“TRUESMOLT"

SALT STIMULATED AND AGING SMOLTS: DO WE COMPROMISE POST-SMOLT WELFARE IN NORWEGIAN SALMON FARMING?
 
A project financed by the Norwegian Seafood Research Fond




Vilma and Marco (Photo: Audun Iversen)



Summary
A photoperiodic cue of long-short-long day ("light"), mimicking the cue for stimulating and timing of salmon smolting in the wild, has been dominating for smolt production in Atlantic salmon farming. However, it has now become increasingly common to use a dietary salt and amino acid, feed additive ("salt"), to prepare pre-smolts for seawater (SW) transference, without light treatment. Regrettably, c. 17% of all Norwegian smolts die after transfer to the sea, and an additional proportion suffer from low appetite and growth, and diseases, compromising fish welfare and farm earnings. A completed smolting is pivotal for proper SW performance and we hypothesize that the salt treatment fails to evoke all physiological preparations triggered by the light-stimulated, systemic endocrine signalling characteristic in true smolting. This hypotheses have support in an ongoing project showing that a suite of genes in the gill were upregulated or downregulated when smolting was induced by light, but remained unchanged in fish that spontaneously (under constant light) developed SW tolerance. Furthermore, we have seen that the latter “pseudosmolts”, despite a well developed seawater tolerance, have a very low growth and a very high feed factor (feed eaten/weight gain) after transference to SW. To this end, we will characterize smolt development and SW performance in small (35 g) and big (140 g) salmon juveniles prepared for SW by light or salt, and by light and salt in combination. Our ongoing studies on the brain and gill will be extended to the gastrointestinal tract (GIT), due to its key role in maintaining water/ion homeostasis, food processing and appetite regulation, and huge knowledge gaps on preparatory changes in this tissue. An important goal is to develop a non-lethal gill transcript tool for verifying the multi-organ and -functional characteristics of a fully prepared smolt and thereby, forecast prime SW performance. 


Fish tank (Photo: Daniel Engen Lauritzen)



The Ussing chamber (Photo: Audun Iversen)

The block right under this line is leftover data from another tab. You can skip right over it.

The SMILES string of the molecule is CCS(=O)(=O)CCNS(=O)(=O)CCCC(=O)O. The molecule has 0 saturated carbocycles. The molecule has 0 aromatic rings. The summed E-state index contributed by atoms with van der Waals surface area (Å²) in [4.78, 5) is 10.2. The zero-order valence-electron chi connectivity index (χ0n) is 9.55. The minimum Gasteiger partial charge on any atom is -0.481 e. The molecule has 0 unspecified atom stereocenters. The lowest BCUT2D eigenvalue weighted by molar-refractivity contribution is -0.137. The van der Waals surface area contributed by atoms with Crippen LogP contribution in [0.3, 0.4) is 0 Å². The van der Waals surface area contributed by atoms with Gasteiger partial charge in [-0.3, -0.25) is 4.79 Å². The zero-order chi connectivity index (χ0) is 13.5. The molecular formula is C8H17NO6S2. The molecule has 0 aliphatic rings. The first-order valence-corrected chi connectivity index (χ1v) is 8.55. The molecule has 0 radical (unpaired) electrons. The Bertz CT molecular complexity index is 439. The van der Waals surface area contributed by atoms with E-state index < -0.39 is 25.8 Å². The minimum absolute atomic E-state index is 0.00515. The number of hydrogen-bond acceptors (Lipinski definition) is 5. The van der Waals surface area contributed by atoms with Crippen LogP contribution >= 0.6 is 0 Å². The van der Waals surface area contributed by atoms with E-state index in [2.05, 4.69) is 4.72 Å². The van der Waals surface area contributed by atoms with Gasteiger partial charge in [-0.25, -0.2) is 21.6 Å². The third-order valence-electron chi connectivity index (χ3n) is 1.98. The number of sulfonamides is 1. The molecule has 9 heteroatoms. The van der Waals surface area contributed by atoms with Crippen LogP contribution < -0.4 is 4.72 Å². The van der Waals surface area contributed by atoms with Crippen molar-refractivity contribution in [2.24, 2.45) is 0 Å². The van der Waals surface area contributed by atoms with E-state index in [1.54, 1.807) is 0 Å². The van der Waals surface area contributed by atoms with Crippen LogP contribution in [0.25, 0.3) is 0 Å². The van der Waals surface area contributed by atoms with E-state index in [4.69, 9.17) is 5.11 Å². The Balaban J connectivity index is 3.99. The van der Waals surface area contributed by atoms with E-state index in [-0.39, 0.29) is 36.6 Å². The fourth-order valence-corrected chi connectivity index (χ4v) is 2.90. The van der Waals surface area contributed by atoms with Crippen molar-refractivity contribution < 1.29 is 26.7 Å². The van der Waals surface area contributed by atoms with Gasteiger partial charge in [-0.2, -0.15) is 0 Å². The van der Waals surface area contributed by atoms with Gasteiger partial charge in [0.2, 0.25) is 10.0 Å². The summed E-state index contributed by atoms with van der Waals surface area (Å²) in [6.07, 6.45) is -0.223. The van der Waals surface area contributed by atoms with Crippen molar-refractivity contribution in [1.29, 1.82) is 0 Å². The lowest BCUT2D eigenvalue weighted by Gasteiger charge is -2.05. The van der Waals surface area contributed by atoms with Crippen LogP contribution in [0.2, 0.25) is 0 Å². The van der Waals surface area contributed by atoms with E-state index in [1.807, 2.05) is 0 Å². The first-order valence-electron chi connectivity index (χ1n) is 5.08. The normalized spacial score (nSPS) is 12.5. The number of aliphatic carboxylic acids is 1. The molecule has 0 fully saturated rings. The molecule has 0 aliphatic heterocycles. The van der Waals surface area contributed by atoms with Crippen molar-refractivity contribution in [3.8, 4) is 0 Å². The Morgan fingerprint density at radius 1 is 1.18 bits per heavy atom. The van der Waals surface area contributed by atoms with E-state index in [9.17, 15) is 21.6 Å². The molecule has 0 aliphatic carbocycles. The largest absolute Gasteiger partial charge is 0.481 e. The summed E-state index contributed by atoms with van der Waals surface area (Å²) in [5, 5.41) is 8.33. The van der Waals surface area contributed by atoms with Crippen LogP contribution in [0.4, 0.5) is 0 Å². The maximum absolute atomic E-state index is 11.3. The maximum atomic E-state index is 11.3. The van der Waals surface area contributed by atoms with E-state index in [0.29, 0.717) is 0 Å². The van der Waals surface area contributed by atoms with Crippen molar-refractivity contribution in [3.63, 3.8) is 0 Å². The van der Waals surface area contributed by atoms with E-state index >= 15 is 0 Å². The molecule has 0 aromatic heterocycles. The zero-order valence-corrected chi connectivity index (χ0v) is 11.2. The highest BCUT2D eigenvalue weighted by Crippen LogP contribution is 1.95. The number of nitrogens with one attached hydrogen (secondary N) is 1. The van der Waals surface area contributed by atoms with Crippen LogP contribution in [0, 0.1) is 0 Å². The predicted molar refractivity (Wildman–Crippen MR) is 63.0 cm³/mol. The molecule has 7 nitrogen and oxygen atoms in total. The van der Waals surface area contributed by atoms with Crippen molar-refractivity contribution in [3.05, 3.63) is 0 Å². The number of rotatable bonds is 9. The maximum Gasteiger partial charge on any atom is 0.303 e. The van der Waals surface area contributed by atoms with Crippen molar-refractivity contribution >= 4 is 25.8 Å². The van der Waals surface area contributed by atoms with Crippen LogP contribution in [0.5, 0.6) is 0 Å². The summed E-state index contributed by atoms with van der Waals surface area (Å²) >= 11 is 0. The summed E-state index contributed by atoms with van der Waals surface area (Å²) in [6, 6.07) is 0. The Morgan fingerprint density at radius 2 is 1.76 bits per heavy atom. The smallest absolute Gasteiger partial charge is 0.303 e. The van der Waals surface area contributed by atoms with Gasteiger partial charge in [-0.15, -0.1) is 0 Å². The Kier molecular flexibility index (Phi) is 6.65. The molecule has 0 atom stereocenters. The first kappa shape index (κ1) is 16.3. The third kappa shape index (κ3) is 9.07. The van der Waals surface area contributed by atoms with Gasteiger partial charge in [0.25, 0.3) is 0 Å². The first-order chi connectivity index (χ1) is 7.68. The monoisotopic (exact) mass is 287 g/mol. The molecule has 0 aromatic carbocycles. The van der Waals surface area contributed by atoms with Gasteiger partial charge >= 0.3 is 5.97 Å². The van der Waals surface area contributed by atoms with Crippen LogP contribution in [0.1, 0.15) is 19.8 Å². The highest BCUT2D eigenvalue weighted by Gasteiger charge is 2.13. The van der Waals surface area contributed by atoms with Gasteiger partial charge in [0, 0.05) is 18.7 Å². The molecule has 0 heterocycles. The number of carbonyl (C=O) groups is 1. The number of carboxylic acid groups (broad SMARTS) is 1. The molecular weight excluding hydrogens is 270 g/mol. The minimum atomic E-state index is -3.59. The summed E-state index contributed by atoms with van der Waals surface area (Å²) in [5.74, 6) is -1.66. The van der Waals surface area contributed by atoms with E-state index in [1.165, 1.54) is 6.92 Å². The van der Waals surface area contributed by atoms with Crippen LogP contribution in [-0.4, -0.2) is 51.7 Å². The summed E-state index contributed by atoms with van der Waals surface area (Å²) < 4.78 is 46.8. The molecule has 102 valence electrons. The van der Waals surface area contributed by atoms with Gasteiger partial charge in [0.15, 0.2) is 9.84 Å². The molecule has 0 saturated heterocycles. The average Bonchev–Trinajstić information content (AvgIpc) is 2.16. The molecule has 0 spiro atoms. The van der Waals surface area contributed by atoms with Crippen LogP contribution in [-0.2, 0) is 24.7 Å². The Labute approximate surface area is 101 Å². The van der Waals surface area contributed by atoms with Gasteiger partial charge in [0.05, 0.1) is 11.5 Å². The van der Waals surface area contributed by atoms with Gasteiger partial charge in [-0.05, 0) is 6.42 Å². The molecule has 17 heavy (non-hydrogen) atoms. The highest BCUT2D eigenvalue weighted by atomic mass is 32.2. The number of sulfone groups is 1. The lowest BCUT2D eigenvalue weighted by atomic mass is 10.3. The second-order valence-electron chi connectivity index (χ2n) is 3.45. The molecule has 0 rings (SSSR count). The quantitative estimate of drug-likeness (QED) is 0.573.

Fish brain (Photo: Even Jørgensen)
 
Participants
A Norwegian/Portuguese team with complementary skills in fish physiology, endocrinology and GIT function will run the project, in collaboration with Skretting ARC. Preliminary testing of the gill transcript tool in commercial farming will be done at Cermaq AS. Co-operation with the industry is considered an invaluable benefit to the project. In addition, the pharmaceutics company Pharmaq will assist in the immune/disease part of the project by providing ISA virus and ISAV vaccine for immune and disease challenge.


The group, from left behind: Pasqualina, Even, Bjørn, Anja and Juan; fro, left in front: Marco, Daniel and Vilma (Photo: Jan Eirik Jensen)
 
People involved
UiT the Arctic University of Tromsø
  • Professor Even H. Jørgensen (project leader)
  • Professor David Hazlerigg
  • Associate professor Ingvill Jensen
  • Dr. Anja Striberny (post-doc)
  • MSc. Anja Sjøvoll (technician)
  • Master students: Bjørn Ellingsen Daniel Engen Lauritzen

Vilma (Photo: Audun Iversen)

Center of Marin Science (CCMar), Faro, Portugal
  • Dr. Juan Fuentes
  • Dr. Marco Marco António Campinho
  • MSc. Pasqualina Caetano and Vilma Duarte (technicians)
Skretting
  • Dr. Saravanan Subramanian 
Cermaq
  • FW Production Manager Marit Holmvaag Hansen
Pharmaq Analytic
  • Clinical Manager Børge Fredriksen-Nilsen
Steering group
  • Administrative Director Morten Lund, Åsen Settefisk
  • Smolt advisor Elise Hjelle, Pharmaq
  • Freshwater production manager Marit Holmvaag Hansen, Cermaq
  • Biological Controller Stian Aspås, Marine Harvest
  • Director R&D fish health Sven Martin Jørgensen, FHF

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